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Thread: After Antibiotic Use on Infants, Disease-Causing Bacteria Are The Dominant Population

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    Veteran Member Aaltrude's Avatar
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    Default After Antibiotic Use on Infants, Disease-Causing Bacteria Are The Dominant Population

    After Antibiotic Use on Infants, Disease-Causing Bacteria Are The Dominant Population In The Gut, Even After Eight Weeks Recovery

    by EDITOR
    Nov 9, 2012

    Eight weeks after antibiotic treatment of infants, the diversity of gastrointestinal flora remained diminished, although the number of individual bacteria was back to normal, according to a paper in the November 2012 issue of the journal Antimicrobial Agents and Chemotherapy. Additionally, the potentially disease-causing Proteobacteria were now the dominant population in the treated infants.
    "This is the first sequencing-based study to demonstrate the negative effects of short-term antibiotic treatment on the beneficial gut bacteria populations in infants," says coauthor Catherine Stanton of the Teagasc Food Research Centre, Fermoy, Cork, Ireland. Many studies have shown that treating infants with antibiotics seems to increase their risk of developing childhood diseases like eczema and allergic asthma.

    Read more: http://preventdisease.com/news/12/11...m_medium=email
    Last edited by Islander; 11-11-12 at 10:34 PM. Reason: italicize journal title

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    Administrator Islander's Avatar
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    Default Re: After Antibiotic Use on Infants, Disease-Causing Bacteria Are The Dominant Popula

    I would guess that that outcome is not limited to infants. My question: if one MUST take an antibiotic (and I submit there are times when it's necessary), is there any point to taking probiotics simultaneously? Or should you wait until the course of antibiotics is over?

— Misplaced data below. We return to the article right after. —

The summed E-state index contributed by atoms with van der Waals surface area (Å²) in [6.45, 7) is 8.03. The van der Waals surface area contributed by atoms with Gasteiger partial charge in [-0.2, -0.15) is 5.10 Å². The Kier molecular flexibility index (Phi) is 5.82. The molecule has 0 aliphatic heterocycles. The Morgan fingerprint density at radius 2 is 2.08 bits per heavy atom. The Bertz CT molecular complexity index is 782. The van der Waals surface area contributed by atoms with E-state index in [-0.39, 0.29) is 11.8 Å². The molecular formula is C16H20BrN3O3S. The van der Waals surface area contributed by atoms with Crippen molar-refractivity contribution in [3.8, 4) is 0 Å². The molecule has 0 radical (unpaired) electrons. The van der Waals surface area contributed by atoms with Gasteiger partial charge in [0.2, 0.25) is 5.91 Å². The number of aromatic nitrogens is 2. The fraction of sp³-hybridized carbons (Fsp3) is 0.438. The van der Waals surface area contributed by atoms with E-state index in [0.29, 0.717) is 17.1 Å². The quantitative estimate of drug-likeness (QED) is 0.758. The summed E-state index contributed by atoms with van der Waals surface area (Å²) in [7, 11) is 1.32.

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    Moderator Julieanne's Avatar
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    Default Re: After Antibiotic Use on Infants, Disease-Causing Bacteria Are The Dominant Popula

    Islander, it might depend on the probiotic. The very knowlegeable lady at the health store once recommended one that you could take at the same time. Other types you have to finish the antibiotic first. Even if I could remember the name it would be no help, as brands are different in Oz.

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    Veteran Member mellowsong's Avatar
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    Default Re: After Antibiotic Use on Infants, Disease-Causing Bacteria Are The Dominant Popula

    Quote Originally Posted by Islander View Post
    I would guess that that outcome is not limited to infants. My question: if one MUST take an antibiotic (and I submit there are times when it's necessary), is there any point to taking probiotics simultaneously? Or should you wait until the course of antibiotics is over?
    I believe you should take them simultaneously. The key is to take far apart from the antibiotic. For example, if you are taking one every 12 hours, take probiotics at about the 9 hour mark. The antibiotic level in the gut would be very low at this point and gives the probiotic a few hours to do its thing. Another method of helping the gut after antibiotic treatment is to use high dose for 5 to 6 days. In other words, buy a bottle of a very high quality, high colony count probiotic and take 10/per day for 5 or 6 days. I've done this a few times and it definitely helps. Be sure to continue fermented foods also. Try to time the same way you would a probiotic but the good yeasts in ferments will not be affected and may help the gut.

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